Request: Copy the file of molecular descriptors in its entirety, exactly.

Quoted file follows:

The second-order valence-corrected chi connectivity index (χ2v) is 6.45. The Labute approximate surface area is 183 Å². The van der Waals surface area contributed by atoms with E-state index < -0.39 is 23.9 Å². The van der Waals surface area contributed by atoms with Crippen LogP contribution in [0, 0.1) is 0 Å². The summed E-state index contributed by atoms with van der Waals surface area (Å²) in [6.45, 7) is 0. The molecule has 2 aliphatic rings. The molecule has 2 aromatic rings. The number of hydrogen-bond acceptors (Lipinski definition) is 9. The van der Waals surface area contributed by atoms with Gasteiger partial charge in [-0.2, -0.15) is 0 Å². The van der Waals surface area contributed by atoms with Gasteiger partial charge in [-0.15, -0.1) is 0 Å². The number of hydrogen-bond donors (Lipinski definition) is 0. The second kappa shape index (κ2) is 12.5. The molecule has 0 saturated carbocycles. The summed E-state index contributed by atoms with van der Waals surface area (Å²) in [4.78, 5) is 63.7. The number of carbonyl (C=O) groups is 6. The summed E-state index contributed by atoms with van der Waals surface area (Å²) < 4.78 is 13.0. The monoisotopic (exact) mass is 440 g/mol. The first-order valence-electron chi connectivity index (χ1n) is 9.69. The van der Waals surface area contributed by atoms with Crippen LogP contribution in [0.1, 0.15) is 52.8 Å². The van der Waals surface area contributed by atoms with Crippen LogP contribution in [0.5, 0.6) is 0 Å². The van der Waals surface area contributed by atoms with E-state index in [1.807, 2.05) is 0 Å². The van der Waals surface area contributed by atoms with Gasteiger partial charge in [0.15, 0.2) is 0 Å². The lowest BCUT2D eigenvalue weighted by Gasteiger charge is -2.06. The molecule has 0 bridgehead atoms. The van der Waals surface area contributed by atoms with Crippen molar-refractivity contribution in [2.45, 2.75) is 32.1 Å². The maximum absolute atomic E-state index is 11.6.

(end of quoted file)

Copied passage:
The second-order valence-corrected chi connectivity index (χ2v) is 6.45. The Labute approximate surface area is 183 Å². The van der Waals surface area contributed by atoms with E-state index < -0.39 is 23.9 Å². The van der Waals surface area contributed by atoms with Crippen LogP contribution in [0, 0.1) is 0 Å². The summed E-state index contributed by atoms with van der Waals surface area (Å²) in [6.45, 7) is 0. The molecule has 2 aliphatic rings. The molecule has 2 aromatic rings. The number of hydrogen-bond acceptors (Lipinski definition) is 9. The van der Waals surface area contributed by atoms with Gasteiger partial charge in [-0.2, -0.15) is 0 Å². The van der Waals surface area contributed by atoms with Gasteiger partial charge in [-0.15, -0.1) is 0 Å². The number of hydrogen-bond donors (Lipinski definition) is 0. The second kappa shape index (κ2) is 12.5. The molecule has 0 saturated carbocycles. The summed E-state index contributed by atoms with van der Waals surface area (Å²) in [4.78, 5) is 63.7. The number of carbonyl (C=O) groups is 6. The summed E-state index contributed by atoms with van der Waals surface area (Å²) < 4.78 is 13.0. The monoisotopic (exact) mass is 440 g/mol. The first-order valence-electron chi connectivity index (χ1n) is 9.69. The van der Waals surface area contributed by atoms with Crippen LogP contribution in [0.1, 0.15) is 52.8 Å². The van der Waals surface area contributed by atoms with Crippen LogP contribution in [0.5, 0.6) is 0 Å². The van der Waals surface area contributed by atoms with E-state index in [1.807, 2.05) is 0 Å². The van der Waals surface area contributed by atoms with Gasteiger partial charge in [0.15, 0.2) is 0 Å². The lowest BCUT2D eigenvalue weighted by Gasteiger charge is -2.06. The molecule has 0 bridgehead atoms. The van der Waals surface area contributed by atoms with Crippen molar-refractivity contribution in [2.45, 2.75) is 32.1 Å². The maximum absolute atomic E-state index is 11.6.